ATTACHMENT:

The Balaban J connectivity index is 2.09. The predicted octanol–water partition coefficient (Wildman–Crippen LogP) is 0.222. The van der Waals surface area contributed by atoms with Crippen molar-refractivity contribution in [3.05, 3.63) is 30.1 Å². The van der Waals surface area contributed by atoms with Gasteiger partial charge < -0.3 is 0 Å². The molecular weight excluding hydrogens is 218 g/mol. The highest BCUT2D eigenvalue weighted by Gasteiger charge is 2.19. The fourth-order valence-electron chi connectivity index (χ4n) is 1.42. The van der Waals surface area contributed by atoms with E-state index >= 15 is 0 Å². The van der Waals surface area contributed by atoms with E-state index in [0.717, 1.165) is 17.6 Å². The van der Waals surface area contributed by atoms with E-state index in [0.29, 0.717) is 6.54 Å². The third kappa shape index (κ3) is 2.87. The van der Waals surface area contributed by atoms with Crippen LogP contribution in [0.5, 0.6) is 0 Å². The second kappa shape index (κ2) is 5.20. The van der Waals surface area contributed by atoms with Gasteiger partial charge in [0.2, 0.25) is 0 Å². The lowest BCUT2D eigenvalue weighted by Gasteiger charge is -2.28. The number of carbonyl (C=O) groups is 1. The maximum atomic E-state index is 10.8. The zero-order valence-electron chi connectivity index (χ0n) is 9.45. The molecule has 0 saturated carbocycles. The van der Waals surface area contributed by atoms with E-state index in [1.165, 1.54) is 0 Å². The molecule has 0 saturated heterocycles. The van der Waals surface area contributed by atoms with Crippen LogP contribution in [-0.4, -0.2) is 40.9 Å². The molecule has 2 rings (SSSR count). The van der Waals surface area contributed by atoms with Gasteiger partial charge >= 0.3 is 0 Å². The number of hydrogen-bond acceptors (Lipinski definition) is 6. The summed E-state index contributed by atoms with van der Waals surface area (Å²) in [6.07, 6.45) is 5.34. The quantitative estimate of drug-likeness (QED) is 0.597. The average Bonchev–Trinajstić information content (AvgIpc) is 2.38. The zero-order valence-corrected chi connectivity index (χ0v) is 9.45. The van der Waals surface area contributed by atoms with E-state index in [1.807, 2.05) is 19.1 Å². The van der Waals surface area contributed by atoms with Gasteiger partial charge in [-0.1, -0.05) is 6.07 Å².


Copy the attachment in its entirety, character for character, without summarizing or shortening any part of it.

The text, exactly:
The Balaban J connectivity index is 2.09. The predicted octanol–water partition coefficient (Wildman–Crippen LogP) is 0.222. The van der Waals surface area contributed by atoms with Crippen molar-refractivity contribution in [3.05, 3.63) is 30.1 Å². The van der Waals surface area contributed by atoms with Gasteiger partial charge < -0.3 is 0 Å². The molecular weight excluding hydrogens is 218 g/mol. The highest BCUT2D eigenvalue weighted by Gasteiger charge is 2.19. The fourth-order valence-electron chi connectivity index (χ4n) is 1.42. The van der Waals surface area contributed by atoms with E-state index >= 15 is 0 Å². The van der Waals surface area contributed by atoms with E-state index in [0.717, 1.165) is 17.6 Å². The van der Waals surface area contributed by atoms with E-state index in [0.29, 0.717) is 6.54 Å². The third kappa shape index (κ3) is 2.87. The van der Waals surface area contributed by atoms with Crippen LogP contribution in [0.5, 0.6) is 0 Å². The second kappa shape index (κ2) is 5.20. The van der Waals surface area contributed by atoms with Gasteiger partial charge in [0.2, 0.25) is 0 Å². The lowest BCUT2D eigenvalue weighted by Gasteiger charge is -2.28. The number of carbonyl (C=O) groups is 1. The maximum atomic E-state index is 10.8. The zero-order valence-electron chi connectivity index (χ0n) is 9.45. The molecule has 0 saturated carbocycles. The van der Waals surface area contributed by atoms with E-state index in [1.165, 1.54) is 0 Å². The molecule has 0 saturated heterocycles. The van der Waals surface area contributed by atoms with Crippen LogP contribution in [-0.4, -0.2) is 40.9 Å². The molecule has 2 rings (SSSR count). The van der Waals surface area contributed by atoms with Gasteiger partial charge >= 0.3 is 0 Å². The number of hydrogen-bond acceptors (Lipinski definition) is 6. The summed E-state index contributed by atoms with van der Waals surface area (Å²) in [6.07, 6.45) is 5.34. The quantitative estimate of drug-likeness (QED) is 0.597. The average Bonchev–Trinajstić information content (AvgIpc) is 2.38. The zero-order valence-corrected chi connectivity index (χ0v) is 9.45. The van der Waals surface area contributed by atoms with E-state index in [1.807, 2.05) is 19.1 Å². The van der Waals surface area contributed by atoms with Gasteiger partial charge in [-0.1, -0.05) is 6.07 Å².